Normally, I do not talk about non-streaming service TV shows in this space, but I have to make an exception for this news: There's a Sarasotan on the next season of CBS' 23rd-annual summer bonanza of a reality show, "Big Brother," which began Wednesday. (If you missed it, don't worry; you haven't missed much, and there's a recap before each episode.)
Alyssa Lopez, 24, will compete alongside 15 other "house guests" for a chance to win $750,000. "Big Brother" is my favorite garbage pile of a TV show. It is nothing. That is not necessarily a criticism of the format so much as a plain truth. The contestants do some challenges and form alliances and vote each other out based on, well, whatever criteria they want, but they mostly lounge around a big house and crack jokes and do ridiculous things and sometimes make out.
For some reason, I watch it every year and chat about it with my sister. It's oddly addicting, and it helps that it's on three nights a week on CBS. (It's on 24/7 on the Paramount Plus live feeds. And I do mean 24/7; the "Big Brother" name comes from the fact that the cameras in the house are never off, and the lapel mics are always on, making sure that every conversation is recorded, even ones had between pillows. Things can get weird.)
Anyway, we here at Binge Blog are throwing our support behind Lopez, a swimwear designer who, fun fact, also has a drone aircraft license. Neat! For more info on Lopez or the other contestants, EW's got you covered.
Once again, me taking a few weeks off from this column has led to me getting beat to a topic by someone else. This time it's Vulture's new streaming-centric vertical Streamliner. But you have to pay to read Vulture (as good as its stuff typically is), and this is free, so who's the real winner here?
Anyway, what I want to talk about is Pluto TV. In all likelihood, you have seen the Pluto TV logo while scrolling through an app store but have never given it a second thought. You have certainly never considered learning more about it. Why would you? The logo looks like something from the 1970s, and the name is generic enough to assure you that you are not missing anything by not having it. You would be sort of right, if this is the case. Pluto TV is not essential in the way a service like Netflix or HBO Max is, assuming you think any streaming service can be essential. (If you don't, why are you reading this?)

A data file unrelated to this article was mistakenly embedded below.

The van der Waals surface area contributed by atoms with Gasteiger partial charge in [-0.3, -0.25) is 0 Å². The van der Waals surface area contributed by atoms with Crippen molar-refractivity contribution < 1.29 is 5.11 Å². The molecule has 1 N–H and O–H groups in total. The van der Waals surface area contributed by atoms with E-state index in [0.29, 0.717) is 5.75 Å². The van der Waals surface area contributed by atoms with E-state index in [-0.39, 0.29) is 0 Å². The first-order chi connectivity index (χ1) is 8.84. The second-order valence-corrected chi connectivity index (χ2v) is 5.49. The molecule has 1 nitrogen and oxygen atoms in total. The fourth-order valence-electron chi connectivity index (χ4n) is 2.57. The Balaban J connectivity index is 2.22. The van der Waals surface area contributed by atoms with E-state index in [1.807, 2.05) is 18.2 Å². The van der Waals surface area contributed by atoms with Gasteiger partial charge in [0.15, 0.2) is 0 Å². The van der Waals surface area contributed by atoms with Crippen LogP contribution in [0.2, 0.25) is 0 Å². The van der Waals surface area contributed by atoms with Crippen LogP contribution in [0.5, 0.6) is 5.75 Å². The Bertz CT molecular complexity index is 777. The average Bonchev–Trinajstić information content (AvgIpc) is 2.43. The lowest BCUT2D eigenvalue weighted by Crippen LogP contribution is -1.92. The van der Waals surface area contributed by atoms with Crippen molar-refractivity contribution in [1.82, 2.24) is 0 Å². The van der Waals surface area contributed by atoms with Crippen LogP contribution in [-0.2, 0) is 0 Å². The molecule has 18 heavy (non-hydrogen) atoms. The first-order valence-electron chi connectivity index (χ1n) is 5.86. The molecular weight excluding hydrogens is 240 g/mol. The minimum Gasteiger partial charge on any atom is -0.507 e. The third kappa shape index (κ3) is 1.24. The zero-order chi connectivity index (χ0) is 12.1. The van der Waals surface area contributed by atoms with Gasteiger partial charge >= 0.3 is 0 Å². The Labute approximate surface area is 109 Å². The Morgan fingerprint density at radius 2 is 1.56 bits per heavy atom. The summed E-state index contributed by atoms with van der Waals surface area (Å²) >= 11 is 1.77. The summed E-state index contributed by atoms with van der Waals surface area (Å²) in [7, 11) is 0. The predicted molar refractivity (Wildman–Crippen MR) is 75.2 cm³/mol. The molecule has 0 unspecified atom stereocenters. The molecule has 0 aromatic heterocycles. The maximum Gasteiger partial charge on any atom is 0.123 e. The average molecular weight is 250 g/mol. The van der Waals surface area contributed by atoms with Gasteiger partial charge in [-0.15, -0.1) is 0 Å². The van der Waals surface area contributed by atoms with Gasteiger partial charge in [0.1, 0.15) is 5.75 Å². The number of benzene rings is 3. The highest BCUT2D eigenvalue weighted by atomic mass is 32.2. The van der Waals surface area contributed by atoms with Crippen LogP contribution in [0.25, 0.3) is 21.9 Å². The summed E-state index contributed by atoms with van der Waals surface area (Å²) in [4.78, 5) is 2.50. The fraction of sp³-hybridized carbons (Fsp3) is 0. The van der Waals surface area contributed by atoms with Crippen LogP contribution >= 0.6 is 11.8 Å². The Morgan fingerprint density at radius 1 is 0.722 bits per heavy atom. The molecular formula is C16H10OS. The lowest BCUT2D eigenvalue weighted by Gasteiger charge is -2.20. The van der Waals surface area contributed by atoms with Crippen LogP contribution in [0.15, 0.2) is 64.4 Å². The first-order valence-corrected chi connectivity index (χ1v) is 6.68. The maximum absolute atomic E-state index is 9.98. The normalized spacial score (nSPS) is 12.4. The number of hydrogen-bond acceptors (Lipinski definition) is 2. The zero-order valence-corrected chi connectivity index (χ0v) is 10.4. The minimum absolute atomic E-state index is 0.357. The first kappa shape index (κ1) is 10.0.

It is, however, interesting, and in a time when very few streaming services could be given that adjective — be honest with yourself: When is the last time you flipped on Hulu and found something unique? — being interesting is not Nothing. It is in fact Something, and so Something we will discuss.
The first thing you should know about Pluto TV is that it is free. Not free with a paid, ad-less tier or free with pay-to-rent newer films. Just … free. Aah yes. Doesn't that make you feel relaxed? When I hear that a streaming company doesn't want to gobble my money, I feel like a dog sleeping in a pool of sunlight coming through a glass door. It is heaven.
"But Ryan, oh, Ryan," I hear you saying. You're whispering for some reason, perhaps because you're about to drop the dreaded C-word.
"What about the c-c-c-content? A free service is great, but only if I want to use it."